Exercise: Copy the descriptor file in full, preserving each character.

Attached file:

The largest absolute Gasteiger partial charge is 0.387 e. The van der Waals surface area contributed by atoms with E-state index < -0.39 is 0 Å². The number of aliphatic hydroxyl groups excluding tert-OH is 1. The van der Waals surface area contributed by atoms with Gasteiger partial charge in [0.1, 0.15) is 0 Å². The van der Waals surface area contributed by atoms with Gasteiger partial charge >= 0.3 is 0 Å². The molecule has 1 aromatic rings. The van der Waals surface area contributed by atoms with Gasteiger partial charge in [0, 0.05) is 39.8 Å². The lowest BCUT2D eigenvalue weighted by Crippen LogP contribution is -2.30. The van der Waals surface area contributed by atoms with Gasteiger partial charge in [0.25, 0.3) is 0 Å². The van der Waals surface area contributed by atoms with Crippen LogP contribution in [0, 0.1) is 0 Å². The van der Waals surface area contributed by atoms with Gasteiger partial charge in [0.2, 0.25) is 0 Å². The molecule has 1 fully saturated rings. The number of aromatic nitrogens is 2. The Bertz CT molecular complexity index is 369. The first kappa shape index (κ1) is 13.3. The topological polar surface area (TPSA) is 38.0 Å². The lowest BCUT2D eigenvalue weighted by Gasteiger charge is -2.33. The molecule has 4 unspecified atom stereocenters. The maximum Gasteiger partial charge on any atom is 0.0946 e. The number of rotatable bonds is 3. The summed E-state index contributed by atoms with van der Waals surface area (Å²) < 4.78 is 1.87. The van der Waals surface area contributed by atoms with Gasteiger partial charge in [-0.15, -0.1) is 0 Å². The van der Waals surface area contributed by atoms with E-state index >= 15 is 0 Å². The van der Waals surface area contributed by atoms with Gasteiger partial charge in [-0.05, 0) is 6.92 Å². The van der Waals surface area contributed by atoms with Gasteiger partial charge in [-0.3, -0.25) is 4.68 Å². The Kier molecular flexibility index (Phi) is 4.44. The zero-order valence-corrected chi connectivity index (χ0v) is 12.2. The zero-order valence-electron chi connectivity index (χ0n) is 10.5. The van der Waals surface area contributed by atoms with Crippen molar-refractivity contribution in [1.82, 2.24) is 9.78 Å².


The largest absolute Gasteiger partial charge is 0.387 e. The van der Waals surface area contributed by atoms with E-state index < -0.39 is 0 Å². The number of aliphatic hydroxyl groups excluding tert-OH is 1. The van der Waals surface area contributed by atoms with Gasteiger partial charge in [0.1, 0.15) is 0 Å². The van der Waals surface area contributed by atoms with Gasteiger partial charge >= 0.3 is 0 Å². The molecule has 1 aromatic rings. The van der Waals surface area contributed by atoms with Gasteiger partial charge in [0, 0.05) is 39.8 Å². The lowest BCUT2D eigenvalue weighted by Crippen LogP contribution is -2.30. The van der Waals surface area contributed by atoms with Gasteiger partial charge in [0.25, 0.3) is 0 Å². The van der Waals surface area contributed by atoms with Crippen LogP contribution in [0, 0.1) is 0 Å². The van der Waals surface area contributed by atoms with Gasteiger partial charge in [0.2, 0.25) is 0 Å². The molecule has 1 fully saturated rings. The number of aromatic nitrogens is 2. The Bertz CT molecular complexity index is 369. The first kappa shape index (κ1) is 13.3. The topological polar surface area (TPSA) is 38.0 Å². The lowest BCUT2D eigenvalue weighted by Gasteiger charge is -2.33. The molecule has 4 unspecified atom stereocenters. The maximum Gasteiger partial charge on any atom is 0.0946 e. The number of rotatable bonds is 3. The summed E-state index contributed by atoms with van der Waals surface area (Å²) < 4.78 is 1.87. The van der Waals surface area contributed by atoms with Gasteiger partial charge in [-0.15, -0.1) is 0 Å². The van der Waals surface area contributed by atoms with E-state index >= 15 is 0 Å². The van der Waals surface area contributed by atoms with Gasteiger partial charge in [-0.05, 0) is 6.92 Å². The van der Waals surface area contributed by atoms with Gasteiger partial charge in [-0.3, -0.25) is 4.68 Å². The Kier molecular flexibility index (Phi) is 4.44. The zero-order valence-corrected chi connectivity index (χ0v) is 12.2. The zero-order valence-electron chi connectivity index (χ0n) is 10.5. The van der Waals surface area contributed by atoms with Crippen molar-refractivity contribution in [1.82, 2.24) is 9.78 Å².